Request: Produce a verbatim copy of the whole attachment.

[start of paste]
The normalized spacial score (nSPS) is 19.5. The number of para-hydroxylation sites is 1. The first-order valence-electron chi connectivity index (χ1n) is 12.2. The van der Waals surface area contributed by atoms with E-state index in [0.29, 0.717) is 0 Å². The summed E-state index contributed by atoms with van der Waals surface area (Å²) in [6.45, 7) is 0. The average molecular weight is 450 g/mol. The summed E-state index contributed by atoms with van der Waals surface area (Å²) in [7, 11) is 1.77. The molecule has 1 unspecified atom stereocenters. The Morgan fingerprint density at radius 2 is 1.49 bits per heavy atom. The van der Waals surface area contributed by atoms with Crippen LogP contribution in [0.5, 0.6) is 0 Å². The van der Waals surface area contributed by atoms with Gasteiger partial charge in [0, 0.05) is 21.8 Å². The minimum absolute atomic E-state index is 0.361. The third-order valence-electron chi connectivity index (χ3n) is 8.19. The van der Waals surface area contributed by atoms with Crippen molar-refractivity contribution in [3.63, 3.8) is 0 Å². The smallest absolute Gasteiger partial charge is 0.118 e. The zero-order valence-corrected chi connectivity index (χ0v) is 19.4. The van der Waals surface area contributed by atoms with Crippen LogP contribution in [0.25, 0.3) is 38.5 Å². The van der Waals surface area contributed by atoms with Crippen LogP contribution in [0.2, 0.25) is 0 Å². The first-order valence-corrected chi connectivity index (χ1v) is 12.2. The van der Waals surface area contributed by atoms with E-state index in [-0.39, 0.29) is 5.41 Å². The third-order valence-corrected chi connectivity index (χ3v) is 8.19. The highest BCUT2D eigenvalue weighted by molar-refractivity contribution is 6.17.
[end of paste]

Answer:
The normalized spacial score (nSPS) is 19.5. The number of para-hydroxylation sites is 1. The first-order valence-electron chi connectivity index (χ1n) is 12.2. The van der Waals surface area contributed by atoms with E-state index in [0.29, 0.717) is 0 Å². The summed E-state index contributed by atoms with van der Waals surface area (Å²) in [6.45, 7) is 0. The average molecular weight is 450 g/mol. The summed E-state index contributed by atoms with van der Waals surface area (Å²) in [7, 11) is 1.77. The molecule has 1 unspecified atom stereocenters. The Morgan fingerprint density at radius 2 is 1.49 bits per heavy atom. The van der Waals surface area contributed by atoms with Crippen LogP contribution in [0.5, 0.6) is 0 Å². The van der Waals surface area contributed by atoms with Gasteiger partial charge in [0, 0.05) is 21.8 Å². The minimum absolute atomic E-state index is 0.361. The third-order valence-electron chi connectivity index (χ3n) is 8.19. The van der Waals surface area contributed by atoms with Crippen molar-refractivity contribution in [3.63, 3.8) is 0 Å². The smallest absolute Gasteiger partial charge is 0.118 e. The zero-order valence-corrected chi connectivity index (χ0v) is 19.4. The van der Waals surface area contributed by atoms with Crippen LogP contribution in [0.25, 0.3) is 38.5 Å². The van der Waals surface area contributed by atoms with Crippen LogP contribution in [0.2, 0.25) is 0 Å². The first-order valence-corrected chi connectivity index (χ1v) is 12.2. The van der Waals surface area contributed by atoms with E-state index in [-0.39, 0.29) is 5.41 Å². The third-order valence-corrected chi connectivity index (χ3v) is 8.19. The highest BCUT2D eigenvalue weighted by molar-refractivity contribution is 6.17.